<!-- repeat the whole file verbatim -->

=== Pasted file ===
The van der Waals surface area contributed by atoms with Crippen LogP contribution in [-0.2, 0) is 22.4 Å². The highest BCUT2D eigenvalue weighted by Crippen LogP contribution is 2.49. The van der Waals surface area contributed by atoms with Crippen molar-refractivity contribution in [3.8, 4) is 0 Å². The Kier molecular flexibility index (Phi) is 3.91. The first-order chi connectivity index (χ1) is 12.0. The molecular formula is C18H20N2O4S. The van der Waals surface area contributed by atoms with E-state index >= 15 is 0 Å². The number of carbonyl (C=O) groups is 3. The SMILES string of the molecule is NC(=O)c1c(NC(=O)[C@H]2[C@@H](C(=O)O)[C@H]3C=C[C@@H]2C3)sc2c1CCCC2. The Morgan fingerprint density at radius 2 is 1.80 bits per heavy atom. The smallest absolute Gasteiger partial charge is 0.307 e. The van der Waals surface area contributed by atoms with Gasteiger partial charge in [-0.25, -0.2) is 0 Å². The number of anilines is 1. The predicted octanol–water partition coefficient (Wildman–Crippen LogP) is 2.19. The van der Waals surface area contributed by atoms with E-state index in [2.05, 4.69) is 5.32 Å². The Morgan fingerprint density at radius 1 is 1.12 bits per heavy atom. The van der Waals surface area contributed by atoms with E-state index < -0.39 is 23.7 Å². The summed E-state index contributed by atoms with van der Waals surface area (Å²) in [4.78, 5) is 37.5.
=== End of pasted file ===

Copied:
The van der Waals surface area contributed by atoms with Crippen LogP contribution in [-0.2, 0) is 22.4 Å². The highest BCUT2D eigenvalue weighted by Crippen LogP contribution is 2.49. The van der Waals surface area contributed by atoms with Crippen molar-refractivity contribution in [3.8, 4) is 0 Å². The Kier molecular flexibility index (Phi) is 3.91. The first-order chi connectivity index (χ1) is 12.0. The molecular formula is C18H20N2O4S. The van der Waals surface area contributed by atoms with E-state index >= 15 is 0 Å². The number of carbonyl (C=O) groups is 3. The SMILES string of the molecule is NC(=O)c1c(NC(=O)[C@H]2[C@@H](C(=O)O)[C@H]3C=C[C@@H]2C3)sc2c1CCCC2. The Morgan fingerprint density at radius 2 is 1.80 bits per heavy atom. The smallest absolute Gasteiger partial charge is 0.307 e. The van der Waals surface area contributed by atoms with Gasteiger partial charge in [-0.25, -0.2) is 0 Å². The number of anilines is 1. The predicted octanol–water partition coefficient (Wildman–Crippen LogP) is 2.19. The van der Waals surface area contributed by atoms with E-state index in [2.05, 4.69) is 5.32 Å². The Morgan fingerprint density at radius 1 is 1.12 bits per heavy atom. The van der Waals surface area contributed by atoms with E-state index < -0.39 is 23.7 Å². The summed E-state index contributed by atoms with van der Waals surface area (Å²) in [4.78, 5) is 37.5.